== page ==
Active RFID Goes Overhead With Drone-based Reader

By Claire Swedberg

Bechtel is piloting Atlas RFID's new reader payload for drones to capture tag reads in large spaces, in remote locations and at high elevations.

Engineering, procurement and construction firm Bechtel and Birmingham, Ala., technology company Atlas RFID Solutions have piloted a new drone-mounted active RFID reader aimed at enabling inventory reads in a laydown yard and construction area automatically, from overhead. The system consists of a 433 MHz RFID reader attached to the under-carriage of an industrial drone, with active RFID tags affixed to goods, such as pipes that are stored in outdoor yards or are part of a new construction.

Atlas RFID's Jovix Material Readiness software application captures and manages data, including not only the unique ID number of each tag, but also the tag's GPS-based location within approximately 10 meters (32.8 feet), depending on conditions. The system works with most standard industrial drones, the company reports, and the collected read data can be paired with the drone's own software to enable users to program a flight pattern for traveling up and down rows or storage areas in a lawnmower pattern.

Atlas RFID's Jovix Material Readiness software

Many customers using the Jovix active RFID solution with standard readers must capture tag reads in challenging environments. Some industrial yards are large, and there is traffic related to heavy equipment use. In some cases, tagged items are stacked, or are installed on racks of other frames that put them out of reach. Highly metallic environments, as well, can lead to RF signals bouncing around when read from the ground. Companies often use handheld or vehicle-mounted readers, with employees traveling up and down aisles, or through storage and construction areas, to capture the tag IDs of their inventory.

Atlas RFID's Jeff Burns

Last year, Atlas RFID began developing a solution that would take to the skies. Drones are already commonplace on modern constructions sites and at other industrial locations, and many businesses are using them to take images in order to track their work-in-progress. The less than 2-pound Atlas payload, with an RFID reader made by Omni-ID, can be mounted to the bottom of a typical drone. A user can then program the device to travel in specific patterns around a yard or construction site.

Atlas RFID provides Omni-ID P400 tags to transmit data to the reader. The payload employs its own GPS functionality to determine tag location. The collected data is then forwarded, via Wi-Fi or cellular networks, to the cloud-based server, where the Jovix software platform manages that data and provides users with location-based information regarding each tagged item on a map of the area.

The reader can carry its own power source or use the drone's built-in battery. As the drone flies over an area, the reader captures the unique ID of every tag attached to an asset, explains Daniel Bennion, the company's VP of product management. It can rise high enough to interrogate tags at raised elevations—such as 100 feet in the air, as is the case at Bechtel's construction site in Corpus Christi, Texas.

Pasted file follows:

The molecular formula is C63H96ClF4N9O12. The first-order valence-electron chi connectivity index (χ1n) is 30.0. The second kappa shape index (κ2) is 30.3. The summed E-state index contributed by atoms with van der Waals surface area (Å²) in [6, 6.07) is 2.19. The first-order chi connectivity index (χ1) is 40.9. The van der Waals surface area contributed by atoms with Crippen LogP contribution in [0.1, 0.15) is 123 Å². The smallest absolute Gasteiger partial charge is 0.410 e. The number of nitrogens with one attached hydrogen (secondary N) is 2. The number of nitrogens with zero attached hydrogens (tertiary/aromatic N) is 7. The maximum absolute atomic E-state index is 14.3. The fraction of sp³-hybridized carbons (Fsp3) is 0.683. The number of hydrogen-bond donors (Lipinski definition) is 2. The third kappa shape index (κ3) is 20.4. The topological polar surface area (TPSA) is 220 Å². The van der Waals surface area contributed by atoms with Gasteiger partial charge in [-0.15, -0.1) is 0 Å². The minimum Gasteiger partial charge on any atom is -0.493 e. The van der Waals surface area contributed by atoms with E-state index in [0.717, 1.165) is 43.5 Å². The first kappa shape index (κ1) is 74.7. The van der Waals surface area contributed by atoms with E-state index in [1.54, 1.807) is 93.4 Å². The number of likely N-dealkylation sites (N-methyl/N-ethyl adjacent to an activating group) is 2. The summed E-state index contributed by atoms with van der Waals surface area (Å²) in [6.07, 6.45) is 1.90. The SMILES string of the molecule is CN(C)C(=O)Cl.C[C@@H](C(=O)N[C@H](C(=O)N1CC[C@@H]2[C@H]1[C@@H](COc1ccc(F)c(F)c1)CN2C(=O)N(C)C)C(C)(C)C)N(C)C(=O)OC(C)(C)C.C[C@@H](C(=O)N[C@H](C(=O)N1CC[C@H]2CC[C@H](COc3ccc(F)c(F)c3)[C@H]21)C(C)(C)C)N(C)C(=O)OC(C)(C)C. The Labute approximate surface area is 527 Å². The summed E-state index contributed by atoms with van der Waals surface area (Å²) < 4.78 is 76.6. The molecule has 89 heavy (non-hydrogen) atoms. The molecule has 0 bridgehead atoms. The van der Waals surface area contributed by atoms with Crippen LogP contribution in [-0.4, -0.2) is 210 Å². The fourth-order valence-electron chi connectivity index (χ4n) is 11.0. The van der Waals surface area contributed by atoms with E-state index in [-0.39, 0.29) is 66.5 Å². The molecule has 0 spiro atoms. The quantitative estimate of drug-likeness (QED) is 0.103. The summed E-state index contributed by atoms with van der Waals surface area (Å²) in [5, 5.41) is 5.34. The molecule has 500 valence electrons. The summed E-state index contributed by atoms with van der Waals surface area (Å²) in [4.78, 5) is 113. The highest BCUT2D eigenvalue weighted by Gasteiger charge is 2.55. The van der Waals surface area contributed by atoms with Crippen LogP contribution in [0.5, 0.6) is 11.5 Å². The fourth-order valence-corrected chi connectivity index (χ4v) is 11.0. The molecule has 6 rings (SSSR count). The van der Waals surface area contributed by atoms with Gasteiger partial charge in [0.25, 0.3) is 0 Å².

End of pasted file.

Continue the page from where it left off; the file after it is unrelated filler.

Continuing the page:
Bechtel was already utilizing the Jovix system to track the locations of around 20,000 assets—primarily pipes for the liquified natural gas (LNG) facility under construction at that location. Workers utilized vehicles and handheld readers to capture tag IDs while driving through the site. With the drone pilot program, the firm says it is adding an additional layer to its RFID-based yard-management system.

In fact, says Jeff Burns, Atlas's RFID product manager, the drone-based readers will most commonly provide an additional layer of data rather than completely eliminating drive-throughs or handheld reading processes. He notes that vehicles often move through the sites already; in such cases, the RFID readers that accompany drive-throughs can be valuable. "The drones then get information where you can't otherwise get reads," he states.

Atlas RFID's Subbu Nambi

Thus far, the piloting has taken place during scheduled breaks on site, and has been accomplished within 25 minutes or less, according to Subbu Nambi, Atlas RFID's hardware engineering VP. Because the tags are attached to large, heavy materials, he explains, they don't move often, so drone flyovers may not be necessary daily.

Atlas RFID's Daniel Bennion

"You can run the drone as many times as you want, depending on how often you are moving materials," Nambi says. He adds, however, that at locations such as Corpus Christi, hurricanes or other storms can disrupt a construction site, leading to the reconfiguration of material-storage locations, and the RFID-based drone can quickly capture information indicating where each piece of equipment or asset is located, as well as whether or not it has been moved.

While the initial deployment is taking place at Bechtel for an industrial construction site, Bennion says, the drone-based product would be appropriate for other industrial customers of RFID systems as well. The product may be the first active RFID-based drone reader, according to Atlas RFID, which calls it a natural fit for companies already using drones at their facilities or work sites. "This is something that was an exciting idea five years go," Bennion states, "but now drones are here—they aren't just something in the future." Therefore, putting an RFID reader on a drone, he adds, "felt like a very natural transition."

The reader payload was designed to be drone-agnostic so that it could easily be leveraged into existing drone systems. "We intentionally went in the direction of being agnostic," Burns recalls, with a reader that can be mounted on the aerial vehicle with no more impact than having a drone pick up a package and carry it during flight.